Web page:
When he learned Napoleon had declared himself emperor, Beethoven lamented, “[Napoleon] is nothing but an ordinary being! Now he will trample the rights of man under foot and pander to his own ambition.” Beethoven scratched out Napoleon’s name from the dedication page, tore it up, and retitled it “Sinfonia Eroica,” for the true heroes of the world.
Beethoven was sort of a slob and he looked totally crazy at times, waving his arms, composing in his head, and shouting to be heard. In fact, he once got arrested by the police when he got lost in the suburbs of Vienna and he started peeking in people’s windows to try to orient himself. A local musician had to be brought into the police station to identify him.
Piano Sonata No. 21, “Waldstein” (1804)
The Waldstein piano sonata was dedicated to Beethoven’s patron in Bonn, back in his teenage years. It begins with a joyous first movement, with rapidly repeated chords at the opening – a challenge for the pianist. It’s followed by a mysterious slow movement, before the final movement takes flight with a glorious soaring theme — an answer to those who say his music is always angry.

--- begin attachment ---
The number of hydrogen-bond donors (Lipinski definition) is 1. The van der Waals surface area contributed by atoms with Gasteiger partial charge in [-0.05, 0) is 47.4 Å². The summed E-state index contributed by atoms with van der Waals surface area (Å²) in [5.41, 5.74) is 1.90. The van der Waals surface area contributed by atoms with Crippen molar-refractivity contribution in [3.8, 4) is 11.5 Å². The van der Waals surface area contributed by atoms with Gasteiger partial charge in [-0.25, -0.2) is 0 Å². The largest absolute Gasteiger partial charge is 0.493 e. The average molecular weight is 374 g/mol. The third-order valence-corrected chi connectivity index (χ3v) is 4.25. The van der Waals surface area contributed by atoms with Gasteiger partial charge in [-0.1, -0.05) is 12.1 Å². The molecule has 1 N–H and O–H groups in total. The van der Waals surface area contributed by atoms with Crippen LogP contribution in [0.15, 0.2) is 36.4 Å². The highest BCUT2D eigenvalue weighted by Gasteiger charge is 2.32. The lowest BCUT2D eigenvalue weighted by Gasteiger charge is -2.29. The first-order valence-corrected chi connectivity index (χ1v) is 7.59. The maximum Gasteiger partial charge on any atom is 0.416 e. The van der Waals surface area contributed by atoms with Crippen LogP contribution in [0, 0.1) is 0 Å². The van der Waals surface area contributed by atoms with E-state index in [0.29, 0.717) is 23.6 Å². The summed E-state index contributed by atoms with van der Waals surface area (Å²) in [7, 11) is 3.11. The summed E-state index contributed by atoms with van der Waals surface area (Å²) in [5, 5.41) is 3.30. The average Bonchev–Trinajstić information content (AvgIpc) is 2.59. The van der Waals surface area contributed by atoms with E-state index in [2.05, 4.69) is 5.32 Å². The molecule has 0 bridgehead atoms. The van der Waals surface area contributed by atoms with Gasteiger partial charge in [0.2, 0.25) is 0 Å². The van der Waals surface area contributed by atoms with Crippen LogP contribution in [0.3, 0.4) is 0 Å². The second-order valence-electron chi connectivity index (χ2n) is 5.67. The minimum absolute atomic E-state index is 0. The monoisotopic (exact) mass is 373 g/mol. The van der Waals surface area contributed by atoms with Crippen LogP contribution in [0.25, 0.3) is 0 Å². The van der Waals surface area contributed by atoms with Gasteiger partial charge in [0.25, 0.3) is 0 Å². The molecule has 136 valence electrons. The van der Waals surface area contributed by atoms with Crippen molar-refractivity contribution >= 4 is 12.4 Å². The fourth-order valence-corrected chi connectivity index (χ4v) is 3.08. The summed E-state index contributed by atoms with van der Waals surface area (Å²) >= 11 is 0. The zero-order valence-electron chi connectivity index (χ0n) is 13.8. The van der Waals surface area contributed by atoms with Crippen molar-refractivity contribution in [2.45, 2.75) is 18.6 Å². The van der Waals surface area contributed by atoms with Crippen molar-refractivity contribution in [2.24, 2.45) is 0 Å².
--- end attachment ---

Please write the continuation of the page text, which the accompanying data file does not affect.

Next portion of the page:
A well-known tale that pops up in almost every biography goes like this: While playing a private piano recital for one of his royal patrons, Beethoven happened to glance at the audience and noticed a certain Count Palffy chatting with a woman, paying no attention to the music. Beethoven stopped playing, slammed his fists on the keyboard, shouted at the audience “I won’t play for swine!” and stormed out.
Symphony No. 5 in C Minor, Op. 65 (1808)
Beethoven’s Symphony No. 5 is one of the most frequently performed symphonies and one of the best-known compositions in classical music. The symphony begins with a distinctive four-note opening motif, that recurs in various forms throughout the work, which Beethoven allegedly described to his secretary and biographer Anton Schindler as “Fate knocking at the door”.